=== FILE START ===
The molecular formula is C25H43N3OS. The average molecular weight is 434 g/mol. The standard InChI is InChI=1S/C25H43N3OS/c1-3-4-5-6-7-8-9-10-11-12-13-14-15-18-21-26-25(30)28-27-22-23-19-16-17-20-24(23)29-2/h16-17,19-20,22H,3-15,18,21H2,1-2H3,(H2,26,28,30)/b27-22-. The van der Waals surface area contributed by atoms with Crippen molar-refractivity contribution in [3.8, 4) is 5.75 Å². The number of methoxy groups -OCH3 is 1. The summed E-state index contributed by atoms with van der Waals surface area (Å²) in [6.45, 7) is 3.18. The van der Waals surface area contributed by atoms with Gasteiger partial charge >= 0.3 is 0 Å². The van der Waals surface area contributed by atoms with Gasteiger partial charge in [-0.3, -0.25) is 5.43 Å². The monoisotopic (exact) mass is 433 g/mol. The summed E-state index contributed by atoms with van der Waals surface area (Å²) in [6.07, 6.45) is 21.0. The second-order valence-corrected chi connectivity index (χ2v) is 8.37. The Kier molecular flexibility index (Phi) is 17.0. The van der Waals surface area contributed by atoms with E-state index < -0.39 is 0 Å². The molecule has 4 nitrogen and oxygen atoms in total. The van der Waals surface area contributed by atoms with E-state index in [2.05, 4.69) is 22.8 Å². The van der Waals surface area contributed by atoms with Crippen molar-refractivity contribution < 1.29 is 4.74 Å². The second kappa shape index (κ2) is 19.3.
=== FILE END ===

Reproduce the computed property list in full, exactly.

The molecular formula is C25H43N3OS. The average molecular weight is 434 g/mol. The standard InChI is InChI=1S/C25H43N3OS/c1-3-4-5-6-7-8-9-10-11-12-13-14-15-18-21-26-25(30)28-27-22-23-19-16-17-20-24(23)29-2/h16-17,19-20,22H,3-15,18,21H2,1-2H3,(H2,26,28,30)/b27-22-. The van der Waals surface area contributed by atoms with Crippen molar-refractivity contribution in [3.8, 4) is 5.75 Å². The number of methoxy groups -OCH3 is 1. The summed E-state index contributed by atoms with van der Waals surface area (Å²) in [6.45, 7) is 3.18. The van der Waals surface area contributed by atoms with Gasteiger partial charge >= 0.3 is 0 Å². The van der Waals surface area contributed by atoms with Gasteiger partial charge in [-0.3, -0.25) is 5.43 Å². The monoisotopic (exact) mass is 433 g/mol. The summed E-state index contributed by atoms with van der Waals surface area (Å²) in [6.07, 6.45) is 21.0. The second-order valence-corrected chi connectivity index (χ2v) is 8.37. The Kier molecular flexibility index (Phi) is 17.0. The van der Waals surface area contributed by atoms with E-state index < -0.39 is 0 Å². The molecule has 4 nitrogen and oxygen atoms in total. The van der Waals surface area contributed by atoms with E-state index in [2.05, 4.69) is 22.8 Å². The van der Waals surface area contributed by atoms with Crippen molar-refractivity contribution < 1.29 is 4.74 Å². The second kappa shape index (κ2) is 19.3.